5. Direct memory access input-output is more complex. Typically, but not always, there is a distinction between the I/O controller and the device, so, for example, you may find multiple disks on one disk controller, or multiple SCSI devices (disks, tapes, and other widgits) on SCSI controller, as illustrated:
       _____                ______
      |     | __MAIN BUS__ |      |
      | CPU |<_____   ____>|Memory|
      |_____|      | |     |______|
                   | |
                 |     | _____SCSI BUS______
                 |SCSI |<____   ______   ___>
                 |_____|     | |      | |
                             | |      | |
                            __v__    __v__
                           |     |  |     |
                           | DISK|  | TAPE|
                           |_____|  |_____|
    In such a system, the SCSI controller can transfer data between the disk or the tape and main memory, under the direction of the CPU. To do this, the CPU must inform the controller of the memory address to be used and the operation to be performed, and through the controller, it must inform the disk or the tape drive of the device address (for example, the sector, track and cylinder) to be referenced and the operation to be performed.

    Thus, a single DMA I/O transfer involves the following steps:

    1. select device
    2. select address of data on device
    3. select buffer in main memory
    4. start transfer in or out
    5. await transfer complete
    When direct memory access I/O hardware is employed, data is transferred one block at a time, generally in parallel with program execution. I/O is initiated by a program running on the CPU, and then it takes place in parallel with program execution. When done, a signal is sent to the CPU indicating that the transfer is complete.


    Users typically rely on operating systems to provide the following:

  7. The word ``file'' is frequently used rather carelessly to refer to any of the following items, even though they are quite different things:

    These three meanings of the word "file" are usually used without any clarifying comment, and you have to figure out, from context which meaning is intended.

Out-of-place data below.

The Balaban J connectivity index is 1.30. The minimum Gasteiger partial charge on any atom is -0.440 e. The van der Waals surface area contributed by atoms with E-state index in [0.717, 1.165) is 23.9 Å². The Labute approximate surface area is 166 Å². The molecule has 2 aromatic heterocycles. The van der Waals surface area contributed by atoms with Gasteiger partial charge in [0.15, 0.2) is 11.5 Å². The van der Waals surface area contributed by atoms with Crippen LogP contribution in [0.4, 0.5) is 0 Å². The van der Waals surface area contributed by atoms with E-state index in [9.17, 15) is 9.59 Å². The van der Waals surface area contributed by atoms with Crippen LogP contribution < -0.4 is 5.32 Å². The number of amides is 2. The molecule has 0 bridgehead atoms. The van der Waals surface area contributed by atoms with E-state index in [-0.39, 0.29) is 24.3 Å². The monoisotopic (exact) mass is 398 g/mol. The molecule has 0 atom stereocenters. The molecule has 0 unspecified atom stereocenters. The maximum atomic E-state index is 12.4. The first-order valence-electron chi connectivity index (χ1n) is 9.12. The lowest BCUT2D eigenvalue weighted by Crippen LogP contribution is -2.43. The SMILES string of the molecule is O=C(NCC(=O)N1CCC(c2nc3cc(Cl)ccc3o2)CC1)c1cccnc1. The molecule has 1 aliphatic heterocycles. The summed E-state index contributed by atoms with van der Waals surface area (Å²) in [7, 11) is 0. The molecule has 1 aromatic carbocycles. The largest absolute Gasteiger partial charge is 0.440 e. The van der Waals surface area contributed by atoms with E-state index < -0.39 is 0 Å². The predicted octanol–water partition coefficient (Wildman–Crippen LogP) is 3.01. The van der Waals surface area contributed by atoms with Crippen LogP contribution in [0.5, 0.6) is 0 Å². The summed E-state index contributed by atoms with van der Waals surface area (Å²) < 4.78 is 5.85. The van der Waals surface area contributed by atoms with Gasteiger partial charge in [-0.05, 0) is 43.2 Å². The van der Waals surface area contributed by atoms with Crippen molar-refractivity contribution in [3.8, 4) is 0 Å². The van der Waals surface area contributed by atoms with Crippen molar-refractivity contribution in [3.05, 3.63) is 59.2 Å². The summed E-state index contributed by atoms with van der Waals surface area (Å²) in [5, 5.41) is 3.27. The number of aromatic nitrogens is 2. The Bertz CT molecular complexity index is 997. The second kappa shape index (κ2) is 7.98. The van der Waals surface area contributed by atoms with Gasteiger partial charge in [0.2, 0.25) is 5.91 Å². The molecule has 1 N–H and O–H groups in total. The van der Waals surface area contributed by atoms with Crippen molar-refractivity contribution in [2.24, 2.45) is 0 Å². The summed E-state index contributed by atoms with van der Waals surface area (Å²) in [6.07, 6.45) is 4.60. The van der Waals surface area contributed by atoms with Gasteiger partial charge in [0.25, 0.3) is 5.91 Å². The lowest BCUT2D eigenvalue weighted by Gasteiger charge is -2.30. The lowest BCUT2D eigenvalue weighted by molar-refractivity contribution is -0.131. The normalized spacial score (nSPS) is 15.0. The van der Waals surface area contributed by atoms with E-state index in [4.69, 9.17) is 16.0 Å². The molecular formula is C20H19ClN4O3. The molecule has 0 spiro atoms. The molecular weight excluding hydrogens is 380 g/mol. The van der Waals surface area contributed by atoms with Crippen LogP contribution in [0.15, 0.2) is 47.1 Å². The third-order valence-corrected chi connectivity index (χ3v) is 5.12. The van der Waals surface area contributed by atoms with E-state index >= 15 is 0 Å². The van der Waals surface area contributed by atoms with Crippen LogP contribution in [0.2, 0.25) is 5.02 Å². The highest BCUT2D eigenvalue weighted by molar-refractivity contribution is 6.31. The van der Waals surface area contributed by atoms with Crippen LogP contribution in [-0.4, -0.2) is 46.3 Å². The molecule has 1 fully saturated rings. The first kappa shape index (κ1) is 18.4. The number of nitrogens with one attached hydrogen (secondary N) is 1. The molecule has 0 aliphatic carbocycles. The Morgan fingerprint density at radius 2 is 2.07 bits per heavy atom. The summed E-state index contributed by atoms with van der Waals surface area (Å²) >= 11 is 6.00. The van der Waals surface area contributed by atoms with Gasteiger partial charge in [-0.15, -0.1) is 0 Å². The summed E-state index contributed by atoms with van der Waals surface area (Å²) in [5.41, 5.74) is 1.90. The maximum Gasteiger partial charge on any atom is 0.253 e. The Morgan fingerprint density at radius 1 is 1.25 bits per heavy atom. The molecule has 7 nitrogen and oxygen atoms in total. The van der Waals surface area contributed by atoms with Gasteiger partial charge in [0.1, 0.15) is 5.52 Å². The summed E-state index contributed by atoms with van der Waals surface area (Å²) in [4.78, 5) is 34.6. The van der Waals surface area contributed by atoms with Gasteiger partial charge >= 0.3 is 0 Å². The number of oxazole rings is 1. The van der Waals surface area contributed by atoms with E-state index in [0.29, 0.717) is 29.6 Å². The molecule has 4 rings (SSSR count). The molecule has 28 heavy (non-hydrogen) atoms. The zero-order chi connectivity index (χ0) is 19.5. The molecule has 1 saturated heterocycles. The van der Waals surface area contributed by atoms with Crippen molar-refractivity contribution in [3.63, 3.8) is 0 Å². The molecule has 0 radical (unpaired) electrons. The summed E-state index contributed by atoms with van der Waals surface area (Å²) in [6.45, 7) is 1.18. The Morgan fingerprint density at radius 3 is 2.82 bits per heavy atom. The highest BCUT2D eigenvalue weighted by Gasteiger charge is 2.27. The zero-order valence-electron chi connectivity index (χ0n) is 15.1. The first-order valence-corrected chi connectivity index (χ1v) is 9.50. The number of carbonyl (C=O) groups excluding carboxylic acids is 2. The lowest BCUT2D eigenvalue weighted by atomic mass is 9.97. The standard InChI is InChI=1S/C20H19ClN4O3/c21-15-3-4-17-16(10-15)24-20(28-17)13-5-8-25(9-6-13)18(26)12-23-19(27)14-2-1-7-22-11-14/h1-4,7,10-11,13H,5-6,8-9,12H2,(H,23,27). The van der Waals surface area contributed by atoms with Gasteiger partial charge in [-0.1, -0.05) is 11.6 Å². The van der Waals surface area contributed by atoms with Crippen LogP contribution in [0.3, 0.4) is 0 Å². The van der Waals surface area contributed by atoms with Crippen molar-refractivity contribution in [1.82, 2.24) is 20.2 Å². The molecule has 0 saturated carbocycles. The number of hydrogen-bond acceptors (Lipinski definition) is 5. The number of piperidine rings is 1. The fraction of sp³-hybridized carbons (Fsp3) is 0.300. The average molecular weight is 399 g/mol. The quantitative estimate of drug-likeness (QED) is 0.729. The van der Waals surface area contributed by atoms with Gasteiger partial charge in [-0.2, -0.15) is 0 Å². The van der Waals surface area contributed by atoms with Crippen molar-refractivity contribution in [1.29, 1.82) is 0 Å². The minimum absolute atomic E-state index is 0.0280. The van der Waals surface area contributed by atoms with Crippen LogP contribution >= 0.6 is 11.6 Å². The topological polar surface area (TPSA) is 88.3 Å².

Generally, operating systems support an operation, such as open(f,name), that takes a file name and interprets it in a directory structure to deliver an open file object. This object may refer to a file on disk, or it may refer to something else such as a terminal, a communications line, or a window.

    It should be noted that on some systems, a file on disk need not have any name in any directory structure!

  8. Command Languages come in a great variety, from limited function Window-Icon-Mouse-Pointer interfaces to general purpose programming languages.

    Before UNIX, command language interpreters were generally integral parts of the operating system, and many people mistakenly asserted that, quite naturally, each command language operation was identical to a call to an operating system routine.

    In UNIX and most later systems, the command language interpreter, called a shell on UNIX, is merely an application program. If you don't like it, you can write your own. Most commands in the command language are merely names of programs, and the user of the command language interprets the commands as if they were parameterized procedure calls, where the programs themselves are the procedures being called.

    Most users view the command language interpreter as part of the system, but for most purposes, the system views the command language interpreter as if it was a user program.

    As an aside, note that in later versions of the UNIX, the system has a special relationship to the Bourne shell (the original UNIX shell) through the system() call, but this is not formally a system call; rather, it is a library routine that passes its argument to the Bourne shell.

    exercise: Write a C program under UNIX that executes the standard ls program (the program that runs when you type the ls command at a UNIX shell prompt.